One Simple Lesson For A Happy Life

In Travels with Epicurus, subtitled A Journey to a Greek Island in Search of a Fulfilled Life, the following story was told by the author Daniel Klein, who learned it had been told by Aegean islanders for a long time.

A prosperous Greek American was visiting one of the Aegean islands one day when “he comes upon an old Greek man sitting on a rock, sipping a glass of ouzo, and lazily staring at the sun setting into the seas. The American notices there are olive trees growing on the hills behind the old Greek, but that they are untended, with olives just dropping here and there onto the ground. He asks who the trees belong to.

“They’re mine,” the Greek replies.

“Don’t you gather the olives?” the American asks.

“I just pick one when I want one,” the old man says.

“But don’t you realize that if you pruned the trees and picked the olives at their peak, you could sell them? In America everybody is crazy about virgin olive oil, and they pay a damned good price for it.”

“What would I do with the money?” the old Greek asks.

“Why, you could build yourself a big house and hire servants to do everything for you.”

“And then what would I do?

“You could do anything you want.”

“You mean, like sit outside and sip ouzo at sunset?”

The above story is not unlike the old adage about stopping to smell the roses. If you are young, ambitious, want the big house and servants you are unlikely to take the advice. It is only the elders among us, who realize that sitting on the beach at sunset, drinking wine, watching the sun set, that truly appreciate what life offers. Simple pleasures are the great rewards, bringing peace and serenity. Stay calm, enjoy.

Skol!

 

 

Cortes, Burning Ships, Excuses, Writing goals

In Roger Van Oech’s book A Whack on the side of the Head, a book on how to be creative that is still going strong since it was published in 1983, he writes something I did not know about the Spanish explorer Hernan Cortes that is, shall we say disarming.

When Cortes landed his ships at Veracruz he burned all his ships. He did this to eliminate one option, leaving his men with only two. You either fight, he told them, or you die. Going home was no longer an option.

Van Oech writes “Sometimes it takes more creativity to get rid of the excuses we put in the way than it does to come up with the idea in the first place.”

I must admit I am guilty of using excuses to get in the way of writing and my excuses are very creative, along the lines of the kid who told his teacher, “The dog ate my homework.”

Cortes took away an excuse about whether to fight or not. His men really had no choice. I suppose I could burn my house down and write at the library with my laptop, but that option would not solve the problem as I would still find more excuses, then have to burn down the library.

The thing of it is, we procrastinators, we excuse makers, know we are avoiding what we should be doing. We are not fooling ourselves.

Van Oech asks the question of what three factors will make it difficult for you to reach your objective? How can you get rid of excuses?

Getting rid of excuses requires self discipline. Take Map Quest or any other app that gives your destination with directions. You follow them-and if they are correct, not always the case-you arrive at your destination. In the process of reaching your destination you took each turn along the path.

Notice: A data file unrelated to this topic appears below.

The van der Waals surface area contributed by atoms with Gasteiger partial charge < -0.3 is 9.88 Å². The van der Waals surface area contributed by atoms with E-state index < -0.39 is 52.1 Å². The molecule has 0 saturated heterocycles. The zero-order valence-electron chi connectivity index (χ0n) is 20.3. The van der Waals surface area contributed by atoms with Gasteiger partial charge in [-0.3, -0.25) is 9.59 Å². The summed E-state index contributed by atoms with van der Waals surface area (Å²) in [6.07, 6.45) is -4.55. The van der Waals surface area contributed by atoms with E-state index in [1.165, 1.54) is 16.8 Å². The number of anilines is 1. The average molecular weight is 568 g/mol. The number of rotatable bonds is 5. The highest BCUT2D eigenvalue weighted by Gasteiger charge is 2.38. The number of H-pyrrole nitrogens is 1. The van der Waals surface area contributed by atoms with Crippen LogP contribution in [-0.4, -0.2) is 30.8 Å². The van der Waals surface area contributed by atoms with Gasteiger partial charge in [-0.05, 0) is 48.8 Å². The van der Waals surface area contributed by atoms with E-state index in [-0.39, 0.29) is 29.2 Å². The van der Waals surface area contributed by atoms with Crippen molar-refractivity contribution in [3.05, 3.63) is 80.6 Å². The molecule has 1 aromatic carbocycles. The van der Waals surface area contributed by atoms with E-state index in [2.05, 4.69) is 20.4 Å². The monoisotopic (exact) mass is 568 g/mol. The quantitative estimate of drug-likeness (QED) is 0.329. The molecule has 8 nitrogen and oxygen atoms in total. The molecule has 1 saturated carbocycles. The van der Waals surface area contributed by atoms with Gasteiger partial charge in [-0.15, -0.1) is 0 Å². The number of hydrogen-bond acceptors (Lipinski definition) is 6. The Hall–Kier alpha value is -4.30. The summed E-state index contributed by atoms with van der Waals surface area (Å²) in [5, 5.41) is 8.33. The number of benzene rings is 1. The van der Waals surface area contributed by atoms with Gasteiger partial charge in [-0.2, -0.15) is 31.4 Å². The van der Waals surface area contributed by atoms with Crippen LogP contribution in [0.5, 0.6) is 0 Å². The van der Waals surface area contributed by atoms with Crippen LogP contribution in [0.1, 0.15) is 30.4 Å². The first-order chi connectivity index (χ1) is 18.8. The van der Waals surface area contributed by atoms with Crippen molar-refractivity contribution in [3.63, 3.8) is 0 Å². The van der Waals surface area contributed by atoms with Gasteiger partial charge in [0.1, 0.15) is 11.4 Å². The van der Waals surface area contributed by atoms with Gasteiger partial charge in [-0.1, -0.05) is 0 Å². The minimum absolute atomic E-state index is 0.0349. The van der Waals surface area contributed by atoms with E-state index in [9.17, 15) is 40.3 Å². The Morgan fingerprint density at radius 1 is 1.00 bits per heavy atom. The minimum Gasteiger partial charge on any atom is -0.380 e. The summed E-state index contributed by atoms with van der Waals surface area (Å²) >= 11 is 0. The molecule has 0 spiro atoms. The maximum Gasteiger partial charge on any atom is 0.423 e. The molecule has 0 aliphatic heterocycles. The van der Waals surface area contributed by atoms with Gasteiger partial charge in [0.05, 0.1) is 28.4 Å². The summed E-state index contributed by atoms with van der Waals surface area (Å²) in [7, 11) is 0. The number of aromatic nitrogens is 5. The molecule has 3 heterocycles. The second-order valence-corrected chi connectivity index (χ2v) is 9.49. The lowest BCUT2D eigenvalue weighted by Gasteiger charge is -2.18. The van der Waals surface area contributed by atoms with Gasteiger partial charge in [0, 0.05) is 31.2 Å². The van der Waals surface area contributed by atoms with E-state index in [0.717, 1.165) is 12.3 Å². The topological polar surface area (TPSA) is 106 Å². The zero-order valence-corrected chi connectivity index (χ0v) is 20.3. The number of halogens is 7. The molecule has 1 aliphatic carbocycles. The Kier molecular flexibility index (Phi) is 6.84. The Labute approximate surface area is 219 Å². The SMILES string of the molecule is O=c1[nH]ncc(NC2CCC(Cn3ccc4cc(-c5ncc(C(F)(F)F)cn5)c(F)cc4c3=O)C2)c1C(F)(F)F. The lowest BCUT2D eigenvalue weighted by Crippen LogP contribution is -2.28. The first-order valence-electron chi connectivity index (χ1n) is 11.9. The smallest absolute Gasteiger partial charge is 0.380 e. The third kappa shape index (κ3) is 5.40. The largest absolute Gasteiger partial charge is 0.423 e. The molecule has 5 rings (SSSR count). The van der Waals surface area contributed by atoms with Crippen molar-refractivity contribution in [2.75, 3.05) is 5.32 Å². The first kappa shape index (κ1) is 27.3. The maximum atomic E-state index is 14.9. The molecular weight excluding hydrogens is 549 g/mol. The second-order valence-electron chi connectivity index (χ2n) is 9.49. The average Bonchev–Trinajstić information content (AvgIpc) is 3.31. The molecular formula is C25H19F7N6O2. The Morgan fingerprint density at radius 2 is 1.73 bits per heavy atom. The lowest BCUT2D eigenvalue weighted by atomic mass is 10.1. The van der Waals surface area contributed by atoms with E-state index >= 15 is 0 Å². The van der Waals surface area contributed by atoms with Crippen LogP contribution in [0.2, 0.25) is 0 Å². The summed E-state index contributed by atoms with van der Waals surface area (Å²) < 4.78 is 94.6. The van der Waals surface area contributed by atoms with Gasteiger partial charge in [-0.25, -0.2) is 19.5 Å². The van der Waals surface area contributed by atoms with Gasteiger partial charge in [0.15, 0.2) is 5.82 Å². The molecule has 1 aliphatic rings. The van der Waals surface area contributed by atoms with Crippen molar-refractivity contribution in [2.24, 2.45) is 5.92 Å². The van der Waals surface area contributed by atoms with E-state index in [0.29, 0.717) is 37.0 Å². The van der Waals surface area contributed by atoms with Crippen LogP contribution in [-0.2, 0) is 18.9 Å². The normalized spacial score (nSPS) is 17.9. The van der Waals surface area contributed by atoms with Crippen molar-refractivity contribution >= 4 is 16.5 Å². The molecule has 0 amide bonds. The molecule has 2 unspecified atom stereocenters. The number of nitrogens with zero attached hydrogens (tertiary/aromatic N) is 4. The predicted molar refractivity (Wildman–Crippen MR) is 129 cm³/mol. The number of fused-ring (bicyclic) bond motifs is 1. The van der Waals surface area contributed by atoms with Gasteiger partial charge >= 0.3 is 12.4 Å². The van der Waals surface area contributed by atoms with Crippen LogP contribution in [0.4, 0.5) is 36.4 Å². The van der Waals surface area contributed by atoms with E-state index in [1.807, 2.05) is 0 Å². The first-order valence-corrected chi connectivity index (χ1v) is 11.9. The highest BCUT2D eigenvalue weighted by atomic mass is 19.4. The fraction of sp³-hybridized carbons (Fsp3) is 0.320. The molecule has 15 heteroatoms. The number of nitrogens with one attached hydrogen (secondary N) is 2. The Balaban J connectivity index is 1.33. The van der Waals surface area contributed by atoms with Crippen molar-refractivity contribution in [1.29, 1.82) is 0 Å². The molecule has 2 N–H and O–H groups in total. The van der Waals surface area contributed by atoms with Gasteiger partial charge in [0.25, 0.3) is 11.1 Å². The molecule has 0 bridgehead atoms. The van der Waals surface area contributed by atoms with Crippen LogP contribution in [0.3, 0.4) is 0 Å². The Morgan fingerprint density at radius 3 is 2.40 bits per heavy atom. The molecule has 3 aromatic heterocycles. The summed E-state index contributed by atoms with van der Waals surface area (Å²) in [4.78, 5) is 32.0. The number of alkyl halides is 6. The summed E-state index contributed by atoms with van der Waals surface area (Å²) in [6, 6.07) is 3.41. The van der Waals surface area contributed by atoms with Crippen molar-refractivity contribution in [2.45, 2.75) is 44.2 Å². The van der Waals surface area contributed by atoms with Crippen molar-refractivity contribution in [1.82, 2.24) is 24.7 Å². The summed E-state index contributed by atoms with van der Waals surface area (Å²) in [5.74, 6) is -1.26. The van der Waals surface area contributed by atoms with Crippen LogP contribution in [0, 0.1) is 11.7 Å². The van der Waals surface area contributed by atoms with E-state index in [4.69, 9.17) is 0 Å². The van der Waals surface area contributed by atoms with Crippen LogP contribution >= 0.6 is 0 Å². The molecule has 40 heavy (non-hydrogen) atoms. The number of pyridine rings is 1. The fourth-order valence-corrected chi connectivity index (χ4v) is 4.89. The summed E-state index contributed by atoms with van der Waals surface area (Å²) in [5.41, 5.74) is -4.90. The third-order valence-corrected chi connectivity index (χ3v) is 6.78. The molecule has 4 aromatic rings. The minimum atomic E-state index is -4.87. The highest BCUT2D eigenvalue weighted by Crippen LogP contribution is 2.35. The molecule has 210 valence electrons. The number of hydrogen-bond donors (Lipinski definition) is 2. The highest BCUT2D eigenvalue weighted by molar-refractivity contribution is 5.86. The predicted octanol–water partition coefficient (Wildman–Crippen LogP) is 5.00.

Perhaps each writer, or anyone with a goal, should create a type of map with a starting point, an end destination, then fill in the steps to take in order to reach the goal. And if, like the occasional misinformation on the directional map, you run into a burning ship, you adjust and continue your journey; you either fight the fight or your goals die.

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How Writing Nothing Is Good For Writers

An intelligent man, or perhaps it was a woman, once said, “Do nothing and nothing will happen.” That makes sense. If you’re hungry and do nothing, you won’t eat. You have  to do something, like fix your meal, or at least, grab a bag of chips. If you want to write a story, you must sit down and write. . .

But that does not always work. I believe it was Winnie-the-Pooh who said “Don’t underestimate the value of doing nothing, of just going along, listening to all the things you can’t hear, and not bothering.”

And there is truth in what Winnie said and it has to do with your brain. The best creative ideas come about when your brain is idle, uncluttered with random thoughts, white noise, distractive thoughts; anything that gets in your way. Sometimes writers overthink, try to hard and your mind is stuck in muck. You must listen to “things you can’t hear.”

But how?

Case in point from personal experience. I had trouble coming up with an acceptable ending to my e-mystery Loonies in Hollywood. The story is based on the actual murder of silent film director William Desmond Taylor in 1922. The case remains unsolved. I selected one of the many suspects (I read four non-fiction books on the murder, each had a different killer), but could not figure out how to place the person at the crime scene because another person was standing outside the bungalow and there was a witness who saw someone walk away from the residence. It was going to be tricky. I thought and thought. Then thought some more. I gave up. Then a week or two later after ‘doing nothing’ I woke up one morning and the ending emerged in its entirety without any pop-up blocker to stop it. It was so simple. Why did I not see it before?

So I know from experience that by doing nothing, something will happen. That by not thinking of a solution your brain works behind the scenes, just like some things your computer does for you.